Earlier in July, ALDE Party took part in debates with representatives from fellow pan-European political parties to discuss political priorities, campaign preparations and key topics with a view to next year’s European elections.
In two separate events in Brussels, ALDE Party Secretary General ad interim and 2024 Campaign Director Didrik de Schaetzen outlined the liberal views for next year’s vote.
On 4 July, de Schaetzen took part in a policy dialogue organised by EU think tank Bruegel around the potential impact of the European elections in 2024 on democratic resilience in the EU. In his remarks, he pointed out that the Spitzenkandidaten process is “imperfect but is part of the solution” to improving European representation and inclusion.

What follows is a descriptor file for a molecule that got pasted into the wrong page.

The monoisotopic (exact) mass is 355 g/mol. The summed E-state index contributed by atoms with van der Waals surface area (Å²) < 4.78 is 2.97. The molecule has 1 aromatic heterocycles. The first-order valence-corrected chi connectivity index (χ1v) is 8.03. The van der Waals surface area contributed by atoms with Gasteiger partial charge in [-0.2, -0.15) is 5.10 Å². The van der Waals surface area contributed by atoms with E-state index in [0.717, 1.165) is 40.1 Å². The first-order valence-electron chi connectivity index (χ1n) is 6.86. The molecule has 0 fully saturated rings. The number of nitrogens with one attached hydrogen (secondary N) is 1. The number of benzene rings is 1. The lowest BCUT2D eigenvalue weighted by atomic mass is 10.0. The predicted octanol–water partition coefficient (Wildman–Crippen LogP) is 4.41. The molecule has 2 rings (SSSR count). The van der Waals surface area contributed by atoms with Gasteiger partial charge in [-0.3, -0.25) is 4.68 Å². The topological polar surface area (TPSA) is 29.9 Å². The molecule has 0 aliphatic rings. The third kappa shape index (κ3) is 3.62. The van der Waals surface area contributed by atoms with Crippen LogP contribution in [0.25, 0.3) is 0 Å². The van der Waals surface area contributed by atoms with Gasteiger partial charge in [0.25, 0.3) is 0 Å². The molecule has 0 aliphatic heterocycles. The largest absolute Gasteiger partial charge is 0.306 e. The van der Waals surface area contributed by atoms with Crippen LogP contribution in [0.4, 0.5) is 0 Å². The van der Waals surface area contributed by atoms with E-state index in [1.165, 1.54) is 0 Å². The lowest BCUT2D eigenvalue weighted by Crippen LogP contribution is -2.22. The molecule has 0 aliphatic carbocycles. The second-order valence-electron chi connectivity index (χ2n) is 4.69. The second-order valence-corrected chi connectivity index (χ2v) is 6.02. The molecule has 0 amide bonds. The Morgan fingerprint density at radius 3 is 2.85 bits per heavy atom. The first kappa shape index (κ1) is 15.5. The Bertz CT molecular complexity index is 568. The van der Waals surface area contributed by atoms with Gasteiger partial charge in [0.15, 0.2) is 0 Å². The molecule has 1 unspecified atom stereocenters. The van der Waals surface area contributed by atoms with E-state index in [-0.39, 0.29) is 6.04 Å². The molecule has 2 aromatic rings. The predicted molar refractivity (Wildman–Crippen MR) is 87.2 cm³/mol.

“What you need is to show Europeans that they are being listened to, so there is a transparency dimension that is really important. But there is also showing the different voices, and this is where we have to be a bit more careful. […] There are points where we disagree, but also others where we like to take discussions: we don’t shy away from a debate, and this is something that will help having people to feel represented,” he said.
On 6 July, the organisation Friends of Europe organised a panel debate on how to represent and engage first-time and young European voters, as next year will mark the first time 16 and 17-year-olds will be able to cast their ballots in five EU Member States.
Here, de Schaetzen argued that there is youth engagement and that political parties “have to find ways to channel that engagement and transfer it into a vote”, while agreeing in principle that the voting age in all EU countries should be lowered to 16 years for all elections.
You can rewatch the Bruegel debate below.
Ahead of the 2024 elections, ALDE Party is developing a liberal electoral manifesto in an inclusive and consultative process, and will provide different opportunities for our supporters to voice their views on the main challenges that Europeans are currently facing.